I just planted a Garreya elliptica last year. Its very small so I can't say much about it.

You can easily see these at Rancho Santa Ana botanic garden in Claremont.

Bob Hansen
01-27-2006, 02:28 PM
Mark:

I have seen R. integrifolia used successfully as a hedge in two places: along the central Calif. coast in a rather cool climate setting, and on my property in the Sierra Nevada foothills where summers are hot and dry (probably not unlike the lower elevations of the San Gabriels). The plant does well under those diverse conditions and seems quite hardy. Its growth habit is much denser compared to Rhus ovata (which I grow as well), and as such, seems to be a superior choice for hedge use.

Cheers,

Bob

SueH
02-19-2006, 12:30 PM
Hi,

This may not be a popular suggestion, but one that works beautifully. How about a hedge of our native coyote bush, Baccharis pilularis. It can be clipped to a formal hedge with ease, and will conform to any shape you wish. It can even be cut to the ground and then come back, according to Judith Lowry, author of Gardening with a Wild Heart. I use it in my front yard because we are part of a homeowners' association and people are picky about neatness in our neighborhood.

The difficult part about my suggestion is finding bushes (not groundcover, which is easier to purchase). I have tried to order from native plant nurseries, but they try to discourage me by calling coyote bushes a "fire ladder". Yes, if left to it's own devices, it may have some dead wood that could possibly catch on fire, but that wouldn't be the case in a well-tended garden. Your best bet would be to find someone who does not want bushes on their property and offer to dig them up. I transplanted three very large bushes in 99 degree weather, and they made it! They are tough.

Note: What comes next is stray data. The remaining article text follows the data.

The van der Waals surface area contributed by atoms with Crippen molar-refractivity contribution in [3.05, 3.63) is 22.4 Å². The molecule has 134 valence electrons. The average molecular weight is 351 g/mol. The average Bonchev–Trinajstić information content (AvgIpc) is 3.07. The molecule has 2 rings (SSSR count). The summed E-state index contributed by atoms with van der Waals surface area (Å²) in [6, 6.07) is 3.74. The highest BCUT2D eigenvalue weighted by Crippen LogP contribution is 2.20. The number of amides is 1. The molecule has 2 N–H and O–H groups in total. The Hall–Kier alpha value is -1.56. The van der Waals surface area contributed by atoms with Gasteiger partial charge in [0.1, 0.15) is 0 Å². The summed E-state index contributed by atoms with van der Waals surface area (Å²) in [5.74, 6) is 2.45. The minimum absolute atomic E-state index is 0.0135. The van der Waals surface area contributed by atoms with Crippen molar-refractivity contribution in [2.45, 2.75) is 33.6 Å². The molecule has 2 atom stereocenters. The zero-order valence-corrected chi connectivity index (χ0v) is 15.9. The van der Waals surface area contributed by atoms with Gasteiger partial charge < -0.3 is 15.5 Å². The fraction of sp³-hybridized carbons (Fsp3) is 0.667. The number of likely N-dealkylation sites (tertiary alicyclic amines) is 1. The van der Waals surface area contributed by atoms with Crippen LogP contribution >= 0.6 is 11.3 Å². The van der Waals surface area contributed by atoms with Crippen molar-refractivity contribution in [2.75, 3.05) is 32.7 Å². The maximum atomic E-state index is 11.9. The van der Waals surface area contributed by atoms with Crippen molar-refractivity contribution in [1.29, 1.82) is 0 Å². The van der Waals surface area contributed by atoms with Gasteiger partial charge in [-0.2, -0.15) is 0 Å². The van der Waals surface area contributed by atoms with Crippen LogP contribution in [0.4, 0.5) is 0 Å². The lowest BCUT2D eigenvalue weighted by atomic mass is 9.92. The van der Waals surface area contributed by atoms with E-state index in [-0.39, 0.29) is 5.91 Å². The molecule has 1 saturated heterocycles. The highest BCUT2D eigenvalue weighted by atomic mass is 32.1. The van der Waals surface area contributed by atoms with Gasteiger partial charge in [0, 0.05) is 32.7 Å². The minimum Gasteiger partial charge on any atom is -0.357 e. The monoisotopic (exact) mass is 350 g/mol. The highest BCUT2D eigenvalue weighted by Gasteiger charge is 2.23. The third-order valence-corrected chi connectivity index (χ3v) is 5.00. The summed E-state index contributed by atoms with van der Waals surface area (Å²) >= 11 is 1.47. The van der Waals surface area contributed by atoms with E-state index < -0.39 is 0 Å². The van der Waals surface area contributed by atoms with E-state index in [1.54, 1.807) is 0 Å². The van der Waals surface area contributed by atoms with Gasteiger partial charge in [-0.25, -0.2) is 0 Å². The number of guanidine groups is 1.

Good luck!
Sue

RSA Botanic Garden
02-27-2006, 11:57 AM
Dear Mark,

I have used Lavatera assurgentiflora and Lavatera 'Purisima' as a screen in my garden in So. Pasadena. I like the flowers on Purisima more and it looks better than the staight species (which in fact I have since removed). Purisima grows extremely fast and I am told it is short-lived. I have used it to block the view of my composite heap, which it accomplished in less than a year from a 1 g. It is about 5.5 ft. tall and wider. I have also seen this plant used almost as a small tree (the lower stem was trimmed up). It is loved by rabbits, so if you have them it may not be for you!

Mahonias make great screens/hedges. I like Berberis [Mahonia] nevinii very much (saw it in a front yard near Glendale). It can be kept in a fairly narrow space. Mahonia 'Golden Abundance' and 'Skylark' are both very nice too.

The Rhuses probably work but they get so large that it may be a heavy pruning job.

I also saw Baccharis 'Centenniel' sheared into a low hedge (in Long Beach). This is the female and it does get the fuzzy and messy white flowers.

Check the new book by Bornstein, Fross and O'Brien for a list of hedge plants in the back.

Yours,
Barbara Eisenstein (RSABG Hort Outreach)

Dan
04-04-2006, 12:52 PM
Mark,
I Really appreciate Steve's reply although northern in its inspiration most should do well down here. One of my favorite plants that can be used as a hedge is Rhamnus Cal.-California Coffeebery. Sun/shade, various soils and amounts of water or dryness. very versitile. Several cultivars to chose from depending upon how tall you wish it to be. My favorite right now is 'Leatherleaf' which has an unusually dark leaf along with a nice compact habit. 4-6 feet tall and wide or so.
Of course 'Eve Case' is bright green and taller (and faster). Check out the Coffeeberries.
Of course Barbara's comments are good as well and the rec to use the new book is a good reminder.
Best-Dan

EarthMonkey
07-11-2006, 02:34 PM
You might try mountain Mahogany I planted one five years ago and only watered it the first year and it has reached eight ft, its evergreen and sends branches the whole way up.